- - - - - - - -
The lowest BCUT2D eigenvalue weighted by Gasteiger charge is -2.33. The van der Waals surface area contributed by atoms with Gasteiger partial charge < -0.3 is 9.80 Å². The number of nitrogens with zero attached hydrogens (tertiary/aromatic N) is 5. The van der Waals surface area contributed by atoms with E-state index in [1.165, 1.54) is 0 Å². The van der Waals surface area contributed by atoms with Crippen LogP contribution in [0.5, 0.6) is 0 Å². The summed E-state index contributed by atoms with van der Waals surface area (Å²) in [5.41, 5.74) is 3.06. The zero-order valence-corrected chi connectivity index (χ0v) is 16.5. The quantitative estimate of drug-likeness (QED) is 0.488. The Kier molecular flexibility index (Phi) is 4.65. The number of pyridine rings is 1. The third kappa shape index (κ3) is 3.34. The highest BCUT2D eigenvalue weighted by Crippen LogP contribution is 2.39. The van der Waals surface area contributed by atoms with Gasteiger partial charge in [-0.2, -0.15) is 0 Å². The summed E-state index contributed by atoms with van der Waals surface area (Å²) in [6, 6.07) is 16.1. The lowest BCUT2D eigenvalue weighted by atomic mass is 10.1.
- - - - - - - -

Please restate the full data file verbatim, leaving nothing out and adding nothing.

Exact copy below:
The lowest BCUT2D eigenvalue weighted by Gasteiger charge is -2.33. The van der Waals surface area contributed by atoms with Gasteiger partial charge < -0.3 is 9.80 Å². The number of nitrogens with zero attached hydrogens (tertiary/aromatic N) is 5. The van der Waals surface area contributed by atoms with E-state index in [1.165, 1.54) is 0 Å². The van der Waals surface area contributed by atoms with Crippen LogP contribution in [0.5, 0.6) is 0 Å². The summed E-state index contributed by atoms with van der Waals surface area (Å²) in [5.41, 5.74) is 3.06. The zero-order valence-corrected chi connectivity index (χ0v) is 16.5. The quantitative estimate of drug-likeness (QED) is 0.488. The Kier molecular flexibility index (Phi) is 4.65. The number of pyridine rings is 1. The third kappa shape index (κ3) is 3.34. The highest BCUT2D eigenvalue weighted by Crippen LogP contribution is 2.39. The van der Waals surface area contributed by atoms with Gasteiger partial charge in [-0.2, -0.15) is 0 Å². The summed E-state index contributed by atoms with van der Waals surface area (Å²) in [6, 6.07) is 16.1. The lowest BCUT2D eigenvalue weighted by atomic mass is 10.1.